Professor ISHIZAKI, he clearly explained how moisture in soil freezes to form ice lenses and he described the movement of these ice lenses based on soil physics, his field of expertise. He described his study of rainwater penetration to stone through an analysis of moisture and heat transport. He also cited examples that explained the causes of the weathering of the stone Buddhist statue in Ayutthaya and low temperature control method during the dismantling of the stone chamber of the Takamatsuzuka Tumuli. These topics illustrate how he has focused on moisture movement in porous materials such as soil, brick, and earthen walls. He also talked about applying the outcomes of his research to the conservation of historic buildings, storehouses with plaster walls, stone structures, and exposed archeological remains. He remarked on the fact that there are few researchers in the field of safeguarding cultural properties, and he encouraged joint studies with universities and other research institutions.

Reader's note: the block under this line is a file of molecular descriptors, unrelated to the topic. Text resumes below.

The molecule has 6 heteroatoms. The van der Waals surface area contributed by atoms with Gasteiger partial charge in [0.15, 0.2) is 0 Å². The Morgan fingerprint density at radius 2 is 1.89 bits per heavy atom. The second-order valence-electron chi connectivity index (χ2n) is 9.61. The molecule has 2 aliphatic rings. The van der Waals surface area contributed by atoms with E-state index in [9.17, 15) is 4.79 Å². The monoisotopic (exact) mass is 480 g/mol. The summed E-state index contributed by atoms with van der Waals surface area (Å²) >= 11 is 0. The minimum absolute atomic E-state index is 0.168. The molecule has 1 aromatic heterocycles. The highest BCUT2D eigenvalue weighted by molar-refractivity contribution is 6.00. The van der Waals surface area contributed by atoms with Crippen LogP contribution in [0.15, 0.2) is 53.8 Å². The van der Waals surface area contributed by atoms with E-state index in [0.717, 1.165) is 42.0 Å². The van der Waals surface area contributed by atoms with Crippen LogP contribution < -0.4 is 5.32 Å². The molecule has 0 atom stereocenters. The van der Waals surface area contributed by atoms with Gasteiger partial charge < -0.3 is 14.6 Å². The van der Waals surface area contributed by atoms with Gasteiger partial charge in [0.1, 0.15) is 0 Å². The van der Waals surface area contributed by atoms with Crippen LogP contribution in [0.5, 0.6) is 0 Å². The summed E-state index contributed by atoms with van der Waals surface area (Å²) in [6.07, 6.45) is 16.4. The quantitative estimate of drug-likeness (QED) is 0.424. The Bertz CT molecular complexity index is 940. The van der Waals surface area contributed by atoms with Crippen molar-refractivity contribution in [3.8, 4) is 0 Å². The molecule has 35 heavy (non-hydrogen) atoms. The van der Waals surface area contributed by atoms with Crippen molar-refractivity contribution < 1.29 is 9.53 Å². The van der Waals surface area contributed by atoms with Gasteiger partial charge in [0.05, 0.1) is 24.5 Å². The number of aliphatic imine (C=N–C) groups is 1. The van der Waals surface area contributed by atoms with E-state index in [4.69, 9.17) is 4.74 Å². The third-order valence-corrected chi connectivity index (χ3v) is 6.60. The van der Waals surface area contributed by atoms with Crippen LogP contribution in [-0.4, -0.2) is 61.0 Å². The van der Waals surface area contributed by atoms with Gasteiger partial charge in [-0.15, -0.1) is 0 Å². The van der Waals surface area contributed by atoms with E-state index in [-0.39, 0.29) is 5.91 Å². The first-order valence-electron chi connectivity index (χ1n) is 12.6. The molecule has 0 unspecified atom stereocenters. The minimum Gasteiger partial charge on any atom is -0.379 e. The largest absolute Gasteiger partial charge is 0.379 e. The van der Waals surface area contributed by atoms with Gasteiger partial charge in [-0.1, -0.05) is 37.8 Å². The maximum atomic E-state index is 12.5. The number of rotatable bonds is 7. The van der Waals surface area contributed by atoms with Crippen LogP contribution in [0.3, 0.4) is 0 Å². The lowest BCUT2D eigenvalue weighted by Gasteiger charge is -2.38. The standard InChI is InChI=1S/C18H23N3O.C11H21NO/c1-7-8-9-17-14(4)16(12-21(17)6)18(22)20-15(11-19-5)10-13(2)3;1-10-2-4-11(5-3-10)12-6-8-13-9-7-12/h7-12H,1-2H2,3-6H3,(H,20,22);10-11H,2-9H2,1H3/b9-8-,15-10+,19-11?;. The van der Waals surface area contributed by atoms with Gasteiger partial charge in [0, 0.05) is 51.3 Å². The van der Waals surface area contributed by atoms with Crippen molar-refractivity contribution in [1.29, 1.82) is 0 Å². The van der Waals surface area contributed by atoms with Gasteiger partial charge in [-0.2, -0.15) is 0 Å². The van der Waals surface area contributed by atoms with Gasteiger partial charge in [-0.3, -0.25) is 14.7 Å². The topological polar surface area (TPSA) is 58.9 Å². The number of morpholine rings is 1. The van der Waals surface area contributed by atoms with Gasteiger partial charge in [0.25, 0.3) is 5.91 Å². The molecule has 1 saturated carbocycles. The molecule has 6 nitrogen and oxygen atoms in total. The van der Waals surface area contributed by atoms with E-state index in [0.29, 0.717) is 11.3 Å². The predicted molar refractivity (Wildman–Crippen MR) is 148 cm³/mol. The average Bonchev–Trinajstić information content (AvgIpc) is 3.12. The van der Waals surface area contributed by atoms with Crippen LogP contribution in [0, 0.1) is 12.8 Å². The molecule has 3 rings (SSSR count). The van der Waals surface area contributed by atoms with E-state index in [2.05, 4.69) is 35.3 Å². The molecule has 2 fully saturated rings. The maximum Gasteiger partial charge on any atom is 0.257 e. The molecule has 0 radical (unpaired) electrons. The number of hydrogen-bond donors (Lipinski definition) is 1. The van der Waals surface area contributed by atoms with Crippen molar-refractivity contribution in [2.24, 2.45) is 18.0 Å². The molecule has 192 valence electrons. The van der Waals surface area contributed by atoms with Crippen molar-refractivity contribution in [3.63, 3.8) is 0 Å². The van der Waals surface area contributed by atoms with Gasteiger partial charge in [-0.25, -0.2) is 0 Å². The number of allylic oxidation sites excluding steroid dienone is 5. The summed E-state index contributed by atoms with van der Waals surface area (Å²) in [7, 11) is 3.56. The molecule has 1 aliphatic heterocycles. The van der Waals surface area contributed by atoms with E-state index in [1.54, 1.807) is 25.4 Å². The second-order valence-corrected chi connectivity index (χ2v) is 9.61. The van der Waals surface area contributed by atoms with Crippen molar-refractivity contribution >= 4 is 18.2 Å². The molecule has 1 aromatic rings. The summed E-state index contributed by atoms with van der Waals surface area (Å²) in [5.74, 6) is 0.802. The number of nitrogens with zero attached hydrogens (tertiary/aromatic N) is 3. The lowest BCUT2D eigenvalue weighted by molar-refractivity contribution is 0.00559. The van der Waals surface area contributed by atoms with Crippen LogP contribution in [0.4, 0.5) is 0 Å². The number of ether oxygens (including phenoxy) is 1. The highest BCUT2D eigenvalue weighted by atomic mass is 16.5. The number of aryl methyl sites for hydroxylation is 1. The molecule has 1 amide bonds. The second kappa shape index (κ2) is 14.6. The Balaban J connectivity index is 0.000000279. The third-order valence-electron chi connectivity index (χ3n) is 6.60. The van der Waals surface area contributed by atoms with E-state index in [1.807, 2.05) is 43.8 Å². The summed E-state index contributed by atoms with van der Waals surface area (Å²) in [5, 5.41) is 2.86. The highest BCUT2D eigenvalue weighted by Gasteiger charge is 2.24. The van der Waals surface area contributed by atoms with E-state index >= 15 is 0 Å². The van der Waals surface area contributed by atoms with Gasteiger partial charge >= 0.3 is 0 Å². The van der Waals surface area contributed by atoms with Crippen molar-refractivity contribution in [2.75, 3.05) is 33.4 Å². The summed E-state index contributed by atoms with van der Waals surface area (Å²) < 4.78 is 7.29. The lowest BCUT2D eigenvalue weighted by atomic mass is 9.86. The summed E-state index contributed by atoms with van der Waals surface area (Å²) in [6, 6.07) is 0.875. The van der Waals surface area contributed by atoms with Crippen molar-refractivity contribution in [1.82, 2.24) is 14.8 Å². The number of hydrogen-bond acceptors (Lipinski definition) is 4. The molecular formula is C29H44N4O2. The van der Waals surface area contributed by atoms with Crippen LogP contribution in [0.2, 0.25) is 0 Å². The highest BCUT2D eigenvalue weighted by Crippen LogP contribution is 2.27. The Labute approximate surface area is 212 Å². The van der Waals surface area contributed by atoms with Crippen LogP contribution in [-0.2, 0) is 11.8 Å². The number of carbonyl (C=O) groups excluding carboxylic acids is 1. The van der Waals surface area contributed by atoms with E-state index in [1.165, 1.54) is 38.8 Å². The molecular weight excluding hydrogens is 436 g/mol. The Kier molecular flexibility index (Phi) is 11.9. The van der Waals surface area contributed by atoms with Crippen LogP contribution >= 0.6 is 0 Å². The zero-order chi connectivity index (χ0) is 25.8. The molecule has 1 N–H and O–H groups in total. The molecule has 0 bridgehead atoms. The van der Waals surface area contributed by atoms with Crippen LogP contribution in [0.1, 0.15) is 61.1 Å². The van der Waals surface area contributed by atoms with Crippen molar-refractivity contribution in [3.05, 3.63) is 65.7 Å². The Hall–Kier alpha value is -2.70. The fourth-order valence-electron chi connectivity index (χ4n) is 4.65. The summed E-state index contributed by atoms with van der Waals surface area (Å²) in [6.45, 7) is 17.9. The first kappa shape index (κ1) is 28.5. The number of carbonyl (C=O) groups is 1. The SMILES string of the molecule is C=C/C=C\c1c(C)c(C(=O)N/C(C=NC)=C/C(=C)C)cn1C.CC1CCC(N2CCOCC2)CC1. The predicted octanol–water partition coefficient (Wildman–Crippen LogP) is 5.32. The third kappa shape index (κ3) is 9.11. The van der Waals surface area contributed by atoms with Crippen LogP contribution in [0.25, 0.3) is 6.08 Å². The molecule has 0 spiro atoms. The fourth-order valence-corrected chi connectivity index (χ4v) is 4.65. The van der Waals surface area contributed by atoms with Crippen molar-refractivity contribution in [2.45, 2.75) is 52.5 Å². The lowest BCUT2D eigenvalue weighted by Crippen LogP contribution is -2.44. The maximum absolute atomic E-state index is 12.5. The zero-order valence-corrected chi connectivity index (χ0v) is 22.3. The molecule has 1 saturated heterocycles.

Since retiring, he has participated in research as an emeritus researcher and visiting researcher at the Institute’s Center for Conservation Science and Restoration Techniques. (The audience included 53 attendees who were not affiliated with the NRICPT)
Practice handling waterlogged paper